Most of the indigents in our society are financially excluded, which means that they have no bank accounts or captured in any of the platforms that give access to the financial system, like the Bank Verification Number (BVN), or the National Identification Number (NIM). Life has dealt some of them a very bad hand. Most of them did their best in their time, but today, most of them are aged and infirm. Some are blind, some are lame, many others are terminally ill, and all they ask for is daily bread, but charity has suffered a casualty.
In a state where cash has become a precious commodity, a state where N600 is sold for N400 in Port Harcourt, it has become extremely hard to drop that N50 or N100 hoping other charitable people would do the same to support the indigent. It is a state where workers are unable to go to work due to the lack of cash, even those who manage to go to work struggle to come back because the cashless crisis is actually a cashless pandemic.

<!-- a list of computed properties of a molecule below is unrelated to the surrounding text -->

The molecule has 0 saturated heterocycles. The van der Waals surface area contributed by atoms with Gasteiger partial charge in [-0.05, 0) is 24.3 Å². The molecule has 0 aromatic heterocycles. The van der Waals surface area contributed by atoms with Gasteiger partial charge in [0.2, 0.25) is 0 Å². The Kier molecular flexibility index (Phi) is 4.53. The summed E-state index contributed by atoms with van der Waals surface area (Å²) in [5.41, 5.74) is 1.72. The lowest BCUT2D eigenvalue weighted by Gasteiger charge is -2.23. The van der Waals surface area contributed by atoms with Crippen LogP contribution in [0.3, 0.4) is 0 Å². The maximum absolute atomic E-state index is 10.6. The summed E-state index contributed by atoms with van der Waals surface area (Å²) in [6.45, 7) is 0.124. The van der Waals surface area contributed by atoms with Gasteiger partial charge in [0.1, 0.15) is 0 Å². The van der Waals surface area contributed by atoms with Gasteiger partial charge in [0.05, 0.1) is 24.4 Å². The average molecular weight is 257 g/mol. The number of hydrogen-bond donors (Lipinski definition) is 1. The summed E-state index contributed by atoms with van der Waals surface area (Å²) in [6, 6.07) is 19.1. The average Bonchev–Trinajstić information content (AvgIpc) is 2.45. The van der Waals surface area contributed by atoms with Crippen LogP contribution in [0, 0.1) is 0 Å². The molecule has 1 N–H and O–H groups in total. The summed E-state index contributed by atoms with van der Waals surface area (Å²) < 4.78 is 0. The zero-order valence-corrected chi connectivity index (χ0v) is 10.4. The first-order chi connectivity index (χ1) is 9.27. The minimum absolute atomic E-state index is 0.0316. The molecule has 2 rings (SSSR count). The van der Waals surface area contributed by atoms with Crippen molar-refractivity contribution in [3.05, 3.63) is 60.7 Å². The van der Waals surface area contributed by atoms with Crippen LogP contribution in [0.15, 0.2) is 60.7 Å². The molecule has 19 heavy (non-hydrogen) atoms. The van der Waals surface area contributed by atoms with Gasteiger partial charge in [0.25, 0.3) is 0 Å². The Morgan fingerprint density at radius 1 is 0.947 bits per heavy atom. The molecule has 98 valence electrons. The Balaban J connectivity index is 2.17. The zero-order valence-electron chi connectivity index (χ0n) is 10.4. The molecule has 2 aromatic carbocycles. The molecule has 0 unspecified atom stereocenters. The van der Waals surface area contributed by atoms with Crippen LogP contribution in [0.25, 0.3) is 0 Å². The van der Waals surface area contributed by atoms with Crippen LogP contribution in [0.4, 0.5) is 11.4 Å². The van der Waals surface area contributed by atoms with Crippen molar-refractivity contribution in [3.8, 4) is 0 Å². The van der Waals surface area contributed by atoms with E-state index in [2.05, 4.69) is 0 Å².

I recently came across this anonymous quote that: “Poverty exists not because we cannot feed the poor, but because we cannot satisfy the rich.” Our country is a case in point, where politicians continue to accumulate, even what they have no need for. They entomb themselves in their humongous mansions, built with our commonwealth which they stole while in public office, whereas health centres in poor communities have no drugs to dispense or any place where those who are down and out can go and eat at least one meal a day. But this should not come as a shock because most local government chairmen live and operate from big cities outside their local government headquarters. So how would they know if an indigent recently died out of starvation?
This past week, a neighbour related her encounter with an indigent lady who asked for food. When she took her to a buka (food vendor) on our street, with the plan to pay for a plate of rice for her, the lady further appealed to my neighbour that she would not mind eba (garri and soup) without meat. That singular appeal tells her life’s story in the face of the cashless crisis. It was possible she did not eat the previous day, and chances are that what is in front of her is an opportunity to eat her only meal for the day.
Interestingly, and to my shock, I am yet to see the hand of our mega Churches on the streets feeding the hungry. our Churches are conspicuously missing in action. Our Mega Churches are seating on billions of charity, flying in private jets bought with charity, whereas those for whose sake charity was given are dying of starvation. It ought not to be so.
By: Raphael Pepple